The Financial Conduct Authority (FCA) issued new guidance on 9 July 2020 that requires all payment service providers (PSPs), including both authorised payment institutions and e-money institutions, to have a wind down plan in place to manage liquidity and resolution risks.
This is part of new prudential risk management requirements for the sector, covering governance and controls, ongoing capital adequacy calculations, liquidity, capital stress testing and risk management procedures.
Following a temporary FCA suspension in June to protect customer funds, the announcement on 28 August that Wirecard will wind down its FCA-regulated business is a timely reminder of the relevance of this issue1.
The payments sector has developed rapidly with an increasing number of market players.
In a statement, the FCA recognised that ‘some payments firms are unprofitable in the early stages while they seek to grow market share and many also rely on investor funds to remain solvent in the short-term’. COVID-19 means that ‘many firms will be facing decreased revenues that could be impacting their ability to operate as well as their growth plans’2.
The FCA, therefore, wants the sector to strengthen its prudential risk management and protection of customer funds. They anticipate that the new guidance will ensure PSPs have adequate financial resources to reduce the implications of a firm’s collapse on clients and the wider market, in particular that customer funds are returned in a timely manner.
This is especially important, given that customer funds held with PSPs are not covered by the Financial Services Compensation Scheme.
It is important to note that the FCA no longer considers having a wind down plan ‘best practice’. It is now a condition of authorisation.
According to the FCA guidance, the wind down plan should facilitate the orderly winding-down of the firm’s business under different circumstances, including solvent and insolvent scenarios. In particular, the wind down plan should address the following:
They should be subject to a minimum annual review and prepared on a solo-firm basis.
The following key workstreams will help PSPs build a comprehensive FCA wind down plan template:
Include realistic balance sheet and cash flow forecasts for each statutory entity, including different scenarios, showing solvency and liquidity forecasts. It is important to include an analysis of any exit costs. Detail how the firm will refund clients and complete requested transfers or payments.
Both internal and external risks should be considered, identifying key triggers that could be built into any management reporting. Firms should identify critical services that should be maintained during a wind down to minimise harm to clients and the wider financial market.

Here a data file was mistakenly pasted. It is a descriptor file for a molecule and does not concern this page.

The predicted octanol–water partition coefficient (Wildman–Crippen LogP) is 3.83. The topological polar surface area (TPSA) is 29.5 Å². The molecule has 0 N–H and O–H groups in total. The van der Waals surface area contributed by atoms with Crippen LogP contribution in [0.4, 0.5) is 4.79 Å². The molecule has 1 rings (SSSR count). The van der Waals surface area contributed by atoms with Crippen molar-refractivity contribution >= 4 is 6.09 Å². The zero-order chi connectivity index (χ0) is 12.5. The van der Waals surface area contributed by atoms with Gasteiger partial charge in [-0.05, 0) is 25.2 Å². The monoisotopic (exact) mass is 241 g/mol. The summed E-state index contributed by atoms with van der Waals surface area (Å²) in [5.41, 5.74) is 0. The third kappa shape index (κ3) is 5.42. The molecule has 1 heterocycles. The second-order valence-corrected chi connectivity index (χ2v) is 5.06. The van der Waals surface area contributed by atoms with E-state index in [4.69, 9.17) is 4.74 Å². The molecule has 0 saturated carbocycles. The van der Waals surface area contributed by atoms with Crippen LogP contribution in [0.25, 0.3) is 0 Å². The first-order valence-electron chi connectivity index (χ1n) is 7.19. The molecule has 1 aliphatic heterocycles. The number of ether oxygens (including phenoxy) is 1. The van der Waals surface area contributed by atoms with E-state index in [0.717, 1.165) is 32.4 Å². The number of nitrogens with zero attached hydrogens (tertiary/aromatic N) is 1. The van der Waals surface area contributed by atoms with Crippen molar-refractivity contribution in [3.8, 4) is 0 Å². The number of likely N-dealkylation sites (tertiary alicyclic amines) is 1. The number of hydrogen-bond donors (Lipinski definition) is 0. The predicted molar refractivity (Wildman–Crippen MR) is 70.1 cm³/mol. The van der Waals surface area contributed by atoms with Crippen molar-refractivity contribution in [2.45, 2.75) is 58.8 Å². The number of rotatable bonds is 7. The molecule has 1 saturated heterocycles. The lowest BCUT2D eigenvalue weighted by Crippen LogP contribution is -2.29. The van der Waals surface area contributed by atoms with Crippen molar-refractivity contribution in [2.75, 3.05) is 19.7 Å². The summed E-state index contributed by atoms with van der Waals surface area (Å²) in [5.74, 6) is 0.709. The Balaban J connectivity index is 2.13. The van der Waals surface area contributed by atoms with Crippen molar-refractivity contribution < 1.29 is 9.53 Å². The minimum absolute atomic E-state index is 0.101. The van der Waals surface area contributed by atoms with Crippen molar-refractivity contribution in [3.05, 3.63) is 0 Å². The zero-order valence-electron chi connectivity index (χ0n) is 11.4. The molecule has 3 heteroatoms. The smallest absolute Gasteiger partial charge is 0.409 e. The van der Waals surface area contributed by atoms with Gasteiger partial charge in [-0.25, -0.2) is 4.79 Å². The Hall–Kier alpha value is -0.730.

Prepare a stakeholder analysis to understand the full impact of any wind down on stakeholders.
Review supplier arrangements and long-term contracts. Could further outsourcing bring more flexibility? Look at your ability to downscale estate costs in line with activity.
Firms need to detail who will retain regulated roles in the wind down period and ensure compliance during the entire process. Consider when authorisation will be cancelled and how long the wind down process will take. The FCA has indicated that nine months is a realistic timeframe.
Agree who the wind down director will be and ensure they will remain in situ for the entire timeline. Consider who will deal with updates, board approvals and notifications to the FCA.
Understand that staff retention can be challenging and consider alternative flexible approaches to deliver resourcing requirements.
Firms need to ensure continued access to critical systems. Consider whether to use existing systems or to migrate to a service provider’s system. If you are transferring data, are there any GDPR consequences to your wind down plan?
A firm should consider the tax implications, both in terms of VAT and corporate tax, and unwind any group tax issues. Ensure that relevant insurance remains in place. Director responsibilities to both shareholders and creditors should be considered.
Develop a communications strategy that supports the desired outcomes. Consider the timing and circumstances of when to engage with the FCA.
Firms should act now to comply with these new FCA requirements, both on safeguarding customer funds and prudential risk management. When preparing a wind down plan, PSPs should take time to assess their response. By considering early warning indicators that would trigger a wind down, PSPs can improve their ability to implement recovery options, as well as identifying areas where a new approach could improve existing operation or financial structures.
For more help with FCA wind down plans, contact Chris Laverty.